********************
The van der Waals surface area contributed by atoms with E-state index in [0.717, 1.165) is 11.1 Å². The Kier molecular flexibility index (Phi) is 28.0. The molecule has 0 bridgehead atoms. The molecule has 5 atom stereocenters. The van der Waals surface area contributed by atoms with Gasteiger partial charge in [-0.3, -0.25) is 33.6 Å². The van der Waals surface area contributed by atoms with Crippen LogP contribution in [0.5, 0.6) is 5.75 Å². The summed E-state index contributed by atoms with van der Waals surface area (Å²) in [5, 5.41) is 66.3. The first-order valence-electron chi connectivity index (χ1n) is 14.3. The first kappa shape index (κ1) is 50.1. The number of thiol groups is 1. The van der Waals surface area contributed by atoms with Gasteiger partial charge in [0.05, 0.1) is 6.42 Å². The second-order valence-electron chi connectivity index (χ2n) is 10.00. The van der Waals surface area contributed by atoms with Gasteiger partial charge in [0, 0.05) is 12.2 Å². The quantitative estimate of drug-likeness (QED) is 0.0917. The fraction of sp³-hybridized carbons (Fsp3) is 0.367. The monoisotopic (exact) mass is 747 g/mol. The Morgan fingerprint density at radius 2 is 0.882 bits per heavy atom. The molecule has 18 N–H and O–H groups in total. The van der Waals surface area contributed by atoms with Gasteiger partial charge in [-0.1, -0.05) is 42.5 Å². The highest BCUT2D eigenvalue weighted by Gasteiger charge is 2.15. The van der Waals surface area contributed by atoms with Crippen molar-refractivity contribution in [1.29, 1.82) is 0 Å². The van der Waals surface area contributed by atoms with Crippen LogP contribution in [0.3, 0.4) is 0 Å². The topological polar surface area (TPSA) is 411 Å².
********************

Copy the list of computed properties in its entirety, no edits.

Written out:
The van der Waals surface area contributed by atoms with E-state index in [0.717, 1.165) is 11.1 Å². The Kier molecular flexibility index (Phi) is 28.0. The molecule has 0 bridgehead atoms. The molecule has 5 atom stereocenters. The van der Waals surface area contributed by atoms with Gasteiger partial charge in [-0.3, -0.25) is 33.6 Å². The van der Waals surface area contributed by atoms with Crippen LogP contribution in [0.5, 0.6) is 5.75 Å². The summed E-state index contributed by atoms with van der Waals surface area (Å²) in [5, 5.41) is 66.3. The first-order valence-electron chi connectivity index (χ1n) is 14.3. The first kappa shape index (κ1) is 50.1. The number of thiol groups is 1. The van der Waals surface area contributed by atoms with Gasteiger partial charge in [0.05, 0.1) is 6.42 Å². The second-order valence-electron chi connectivity index (χ2n) is 10.00. The van der Waals surface area contributed by atoms with Gasteiger partial charge in [0, 0.05) is 12.2 Å². The quantitative estimate of drug-likeness (QED) is 0.0917. The fraction of sp³-hybridized carbons (Fsp3) is 0.367. The monoisotopic (exact) mass is 747 g/mol. The Morgan fingerprint density at radius 2 is 0.882 bits per heavy atom. The molecule has 18 N–H and O–H groups in total. The van der Waals surface area contributed by atoms with Gasteiger partial charge in [-0.1, -0.05) is 42.5 Å². The highest BCUT2D eigenvalue weighted by Gasteiger charge is 2.15. The van der Waals surface area contributed by atoms with Crippen molar-refractivity contribution in [1.29, 1.82) is 0 Å². The van der Waals surface area contributed by atoms with Crippen LogP contribution in [0.3, 0.4) is 0 Å². The topological polar surface area (TPSA) is 411 Å².